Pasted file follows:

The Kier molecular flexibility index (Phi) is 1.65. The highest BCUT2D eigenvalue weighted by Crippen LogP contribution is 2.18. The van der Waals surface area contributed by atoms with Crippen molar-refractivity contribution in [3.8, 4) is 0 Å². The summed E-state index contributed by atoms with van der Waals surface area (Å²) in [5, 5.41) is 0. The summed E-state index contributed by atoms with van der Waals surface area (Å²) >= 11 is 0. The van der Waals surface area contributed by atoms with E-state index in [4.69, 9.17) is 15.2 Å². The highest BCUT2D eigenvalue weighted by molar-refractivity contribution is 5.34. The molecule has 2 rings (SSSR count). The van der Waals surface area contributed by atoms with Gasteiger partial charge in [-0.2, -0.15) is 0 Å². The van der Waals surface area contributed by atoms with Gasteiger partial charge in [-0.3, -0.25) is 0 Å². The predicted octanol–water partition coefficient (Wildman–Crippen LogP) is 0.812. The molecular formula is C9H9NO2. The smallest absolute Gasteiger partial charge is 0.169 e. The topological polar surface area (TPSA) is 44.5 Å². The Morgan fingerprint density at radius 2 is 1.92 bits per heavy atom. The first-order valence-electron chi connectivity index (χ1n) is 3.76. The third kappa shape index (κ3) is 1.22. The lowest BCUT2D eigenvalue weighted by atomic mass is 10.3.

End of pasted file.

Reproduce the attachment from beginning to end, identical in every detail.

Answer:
The Kier molecular flexibility index (Phi) is 1.65. The highest BCUT2D eigenvalue weighted by Crippen LogP contribution is 2.18. The van der Waals surface area contributed by atoms with Crippen molar-refractivity contribution in [3.8, 4) is 0 Å². The summed E-state index contributed by atoms with van der Waals surface area (Å²) in [5, 5.41) is 0. The summed E-state index contributed by atoms with van der Waals surface area (Å²) >= 11 is 0. The van der Waals surface area contributed by atoms with E-state index in [4.69, 9.17) is 15.2 Å². The highest BCUT2D eigenvalue weighted by molar-refractivity contribution is 5.34. The molecule has 2 rings (SSSR count). The van der Waals surface area contributed by atoms with Gasteiger partial charge in [-0.2, -0.15) is 0 Å². The van der Waals surface area contributed by atoms with Gasteiger partial charge in [-0.3, -0.25) is 0 Å². The predicted octanol–water partition coefficient (Wildman–Crippen LogP) is 0.812. The molecular formula is C9H9NO2. The smallest absolute Gasteiger partial charge is 0.169 e. The topological polar surface area (TPSA) is 44.5 Å². The Morgan fingerprint density at radius 2 is 1.92 bits per heavy atom. The first-order valence-electron chi connectivity index (χ1n) is 3.76. The third kappa shape index (κ3) is 1.22. The lowest BCUT2D eigenvalue weighted by atomic mass is 10.3.